By contrast young Scheherazade, who today is world literature's first grand dame and intellectual history's first self-made woman, asked why and when the good king Shahryar had turned into Shahryar the Destroyer. Was it the sudden disillusionment when he realized that his beloved wife was unfaithful that unsettled his mind? After all, Scheherazade remembered that as soon as he learned of the treachery he deserted the throne and left the country in shock. Abroad, stories tell that Shahryar fell into the snares of vile foreign women who caused him hurt, shame and disgust. Did this experience, once compounded with the betrayal he suffered earlier make him now hatch a plot of brutal revenge? But no matter which explanation comes close to what may have happened to the king, Scheherazade responds to the situation by listening to her inner voice and conscience. Surveying the circumstances with care she realized that it was up to her to conceive a good plan. The dreadful chain of events Shahryar's orders had been setting in motion needed to be interrupted.
The king on returning home about three years ago did not resume the duties of government but left them entirely in his old chancellor's able experienced hands. But he imposed a new policy of stringent directives aimed to destroy what to him was the root of all evil at its very source. To stamp out evil, he was convinced by to him self-evident argument, that women must suffer due punishment for their depravity and the kingdom, nay the world, purged by daily ritual executions from the pollution they spread. To enact such punishment from on high without delay became the sole purpose of Shahryar's misrule. Like a slave the chancellor had to submit and execute his master's orders, or else face death. Every day he had to furnish the king with a new certified virgin bride for marriage, its consummation and the young wife's swift execution.
Finding a bride was getting increasingly difficult now that the grisly news of the bridal ordeal had reached the ears of the king's frightened subjects in village and town. The chancellor saw no way to change Shahryar's mind. Still hoping to be able to ameliorate the course of events he watched the country slide toward disaster. Civil strife threatened the kingdom from within and invasion by Rome and neighbors from without. The once strong and powerful Sassanid state was being destroyed by the tyrannical power of its paranoia-crazed king.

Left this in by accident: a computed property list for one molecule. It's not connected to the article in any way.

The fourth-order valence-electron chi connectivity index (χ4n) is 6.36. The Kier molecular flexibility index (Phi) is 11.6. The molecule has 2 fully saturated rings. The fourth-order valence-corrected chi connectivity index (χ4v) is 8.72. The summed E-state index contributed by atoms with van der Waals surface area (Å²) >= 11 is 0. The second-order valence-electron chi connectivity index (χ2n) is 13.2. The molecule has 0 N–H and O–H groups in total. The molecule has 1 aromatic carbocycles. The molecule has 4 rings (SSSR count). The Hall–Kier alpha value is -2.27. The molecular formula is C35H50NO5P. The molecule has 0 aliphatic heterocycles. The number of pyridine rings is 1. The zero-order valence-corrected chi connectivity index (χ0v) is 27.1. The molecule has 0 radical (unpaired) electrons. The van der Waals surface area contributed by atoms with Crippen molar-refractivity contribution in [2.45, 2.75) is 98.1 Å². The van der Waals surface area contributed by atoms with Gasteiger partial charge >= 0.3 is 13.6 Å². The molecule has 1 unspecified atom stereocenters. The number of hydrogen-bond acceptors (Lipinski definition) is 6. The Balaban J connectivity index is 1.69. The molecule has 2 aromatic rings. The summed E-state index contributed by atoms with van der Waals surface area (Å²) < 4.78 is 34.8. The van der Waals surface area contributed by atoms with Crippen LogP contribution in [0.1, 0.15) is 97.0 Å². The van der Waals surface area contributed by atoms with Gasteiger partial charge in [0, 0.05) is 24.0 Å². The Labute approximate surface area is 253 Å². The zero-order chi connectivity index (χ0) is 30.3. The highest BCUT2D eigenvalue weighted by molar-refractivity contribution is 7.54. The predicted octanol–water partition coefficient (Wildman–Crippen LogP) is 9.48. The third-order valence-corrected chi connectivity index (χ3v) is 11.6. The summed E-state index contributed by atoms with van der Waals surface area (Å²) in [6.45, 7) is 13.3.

Scheherazade understood the situation only too well. Fortunately she has her father's intelligence and deliberates on a course of action that may yet help prevent the impending catastrophe. The goal she had been able to conceive by employing her intelligent mind in rational fashion is threefold and goes far beyond preventing more killings of the country's fair daughters. Her aim is nothing less than a peripeteia, a reversal that brings about the restoration of a just state. What needs to be restored is first of all King Shahryar's soundness of mind and behavior which will in turn free the Kingdom from the threat of its impending destruction. Most important for her on the personal level was saving the institution of marriage from its total perversion. Her aim was to become the good queen at the side of a good king so that government would serve again the life of the people and not be the perverted apparatus for the tyrant's murderous vengeance and death.
Zoroastrianism, the Sassanid kingdom's official religion, did not quite provide a paradigm of such a fine marriage Scheherazade had in mind, but Hinduism's pantheon does. The goddess Sati, familiar throughout the Middle East, may well have been Scheherazade's role model. But never mind how audacious her hopes and how prudential her foresight, she needed courage only the depth of desperation can bring forth. Akin to the Greek goddess Peitho, who helps the demiurge create cosmic harmony, Scheherazade knew the dramatic turnaround needed to make her dream of restoration come true was unlikely to succeed. Yet with courage and clear-eyed foresight she comes to believe that her effort may be worthwhile. Thus she resolves to go ahead and carefully, with many contingencies in mind, plans her actions. By putting her strategy to the test she would soon enough find out whether her approach was effective enough to loosen the grip of the tyrannical king's cruel obsession.